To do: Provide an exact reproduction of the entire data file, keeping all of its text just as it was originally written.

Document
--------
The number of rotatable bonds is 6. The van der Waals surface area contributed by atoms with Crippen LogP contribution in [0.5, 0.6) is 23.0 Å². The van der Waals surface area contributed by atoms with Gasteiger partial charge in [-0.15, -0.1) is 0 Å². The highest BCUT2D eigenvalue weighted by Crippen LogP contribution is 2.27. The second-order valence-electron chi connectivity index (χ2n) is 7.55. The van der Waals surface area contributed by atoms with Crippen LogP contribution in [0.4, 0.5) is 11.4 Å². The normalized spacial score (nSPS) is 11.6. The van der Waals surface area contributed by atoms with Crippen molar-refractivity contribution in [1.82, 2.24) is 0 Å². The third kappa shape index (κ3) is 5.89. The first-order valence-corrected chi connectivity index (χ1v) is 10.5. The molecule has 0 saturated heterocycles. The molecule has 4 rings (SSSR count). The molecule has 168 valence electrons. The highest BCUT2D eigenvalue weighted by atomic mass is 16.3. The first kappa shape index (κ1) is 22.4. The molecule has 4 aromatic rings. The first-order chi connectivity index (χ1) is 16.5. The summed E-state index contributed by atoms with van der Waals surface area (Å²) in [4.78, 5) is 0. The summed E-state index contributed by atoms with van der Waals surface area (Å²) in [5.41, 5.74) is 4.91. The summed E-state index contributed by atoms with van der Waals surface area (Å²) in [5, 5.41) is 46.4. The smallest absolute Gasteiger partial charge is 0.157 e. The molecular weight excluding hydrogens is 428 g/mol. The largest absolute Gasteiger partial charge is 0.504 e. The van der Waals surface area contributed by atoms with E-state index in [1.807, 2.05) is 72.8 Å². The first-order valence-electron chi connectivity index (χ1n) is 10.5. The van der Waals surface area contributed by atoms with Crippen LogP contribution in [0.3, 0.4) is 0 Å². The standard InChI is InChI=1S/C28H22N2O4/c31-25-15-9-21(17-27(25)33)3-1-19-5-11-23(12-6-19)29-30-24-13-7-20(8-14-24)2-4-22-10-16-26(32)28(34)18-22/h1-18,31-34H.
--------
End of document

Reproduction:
The number of rotatable bonds is 6. The van der Waals surface area contributed by atoms with Crippen LogP contribution in [0.5, 0.6) is 23.0 Å². The van der Waals surface area contributed by atoms with Gasteiger partial charge in [-0.15, -0.1) is 0 Å². The highest BCUT2D eigenvalue weighted by Crippen LogP contribution is 2.27. The second-order valence-electron chi connectivity index (χ2n) is 7.55. The van der Waals surface area contributed by atoms with Crippen LogP contribution in [0.4, 0.5) is 11.4 Å². The normalized spacial score (nSPS) is 11.6. The van der Waals surface area contributed by atoms with Crippen molar-refractivity contribution in [1.82, 2.24) is 0 Å². The third kappa shape index (κ3) is 5.89. The first-order valence-corrected chi connectivity index (χ1v) is 10.5. The molecule has 0 saturated heterocycles. The molecule has 4 rings (SSSR count). The molecule has 168 valence electrons. The highest BCUT2D eigenvalue weighted by atomic mass is 16.3. The first kappa shape index (κ1) is 22.4. The molecule has 4 aromatic rings. The first-order chi connectivity index (χ1) is 16.5. The summed E-state index contributed by atoms with van der Waals surface area (Å²) in [4.78, 5) is 0. The summed E-state index contributed by atoms with van der Waals surface area (Å²) in [5.41, 5.74) is 4.91. The summed E-state index contributed by atoms with van der Waals surface area (Å²) in [5, 5.41) is 46.4. The smallest absolute Gasteiger partial charge is 0.157 e. The molecular weight excluding hydrogens is 428 g/mol. The largest absolute Gasteiger partial charge is 0.504 e. The van der Waals surface area contributed by atoms with E-state index in [1.807, 2.05) is 72.8 Å². The first-order valence-electron chi connectivity index (χ1n) is 10.5. The van der Waals surface area contributed by atoms with Crippen LogP contribution in [0.3, 0.4) is 0 Å². The standard InChI is InChI=1S/C28H22N2O4/c31-25-15-9-21(17-27(25)33)3-1-19-5-11-23(12-6-19)29-30-24-13-7-20(8-14-24)2-4-22-10-16-26(32)28(34)18-22/h1-18,31-34H.